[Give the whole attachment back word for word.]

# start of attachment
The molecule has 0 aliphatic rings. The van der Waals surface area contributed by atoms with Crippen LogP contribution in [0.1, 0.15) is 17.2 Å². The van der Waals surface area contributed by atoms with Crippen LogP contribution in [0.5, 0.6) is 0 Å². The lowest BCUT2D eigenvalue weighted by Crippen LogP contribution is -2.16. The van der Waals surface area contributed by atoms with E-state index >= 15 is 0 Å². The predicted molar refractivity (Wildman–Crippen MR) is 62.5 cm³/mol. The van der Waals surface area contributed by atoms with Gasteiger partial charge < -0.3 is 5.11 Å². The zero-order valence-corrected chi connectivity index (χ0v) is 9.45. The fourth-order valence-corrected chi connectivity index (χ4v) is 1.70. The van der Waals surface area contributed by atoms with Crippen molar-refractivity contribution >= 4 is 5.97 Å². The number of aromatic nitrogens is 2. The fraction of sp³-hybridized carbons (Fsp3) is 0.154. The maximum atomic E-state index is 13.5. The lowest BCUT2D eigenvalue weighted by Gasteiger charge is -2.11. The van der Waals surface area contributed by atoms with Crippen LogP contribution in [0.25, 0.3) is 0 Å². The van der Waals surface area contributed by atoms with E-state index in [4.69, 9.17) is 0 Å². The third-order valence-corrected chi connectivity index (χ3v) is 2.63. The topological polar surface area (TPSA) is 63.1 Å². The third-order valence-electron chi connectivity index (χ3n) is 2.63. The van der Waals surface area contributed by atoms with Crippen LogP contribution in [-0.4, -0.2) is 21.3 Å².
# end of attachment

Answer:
The molecule has 0 aliphatic rings. The van der Waals surface area contributed by atoms with Crippen LogP contribution in [0.1, 0.15) is 17.2 Å². The van der Waals surface area contributed by atoms with Crippen LogP contribution in [0.5, 0.6) is 0 Å². The lowest BCUT2D eigenvalue weighted by Crippen LogP contribution is -2.16. The van der Waals surface area contributed by atoms with E-state index >= 15 is 0 Å². The predicted molar refractivity (Wildman–Crippen MR) is 62.5 cm³/mol. The van der Waals surface area contributed by atoms with Gasteiger partial charge < -0.3 is 5.11 Å². The zero-order valence-corrected chi connectivity index (χ0v) is 9.45. The fourth-order valence-corrected chi connectivity index (χ4v) is 1.70. The van der Waals surface area contributed by atoms with Crippen molar-refractivity contribution >= 4 is 5.97 Å². The number of aromatic nitrogens is 2. The fraction of sp³-hybridized carbons (Fsp3) is 0.154. The maximum atomic E-state index is 13.5. The lowest BCUT2D eigenvalue weighted by Gasteiger charge is -2.11. The van der Waals surface area contributed by atoms with Crippen LogP contribution in [0.25, 0.3) is 0 Å². The van der Waals surface area contributed by atoms with E-state index in [4.69, 9.17) is 0 Å². The third-order valence-corrected chi connectivity index (χ3v) is 2.63. The topological polar surface area (TPSA) is 63.1 Å². The third-order valence-electron chi connectivity index (χ3n) is 2.63. The van der Waals surface area contributed by atoms with Crippen LogP contribution in [-0.4, -0.2) is 21.3 Å².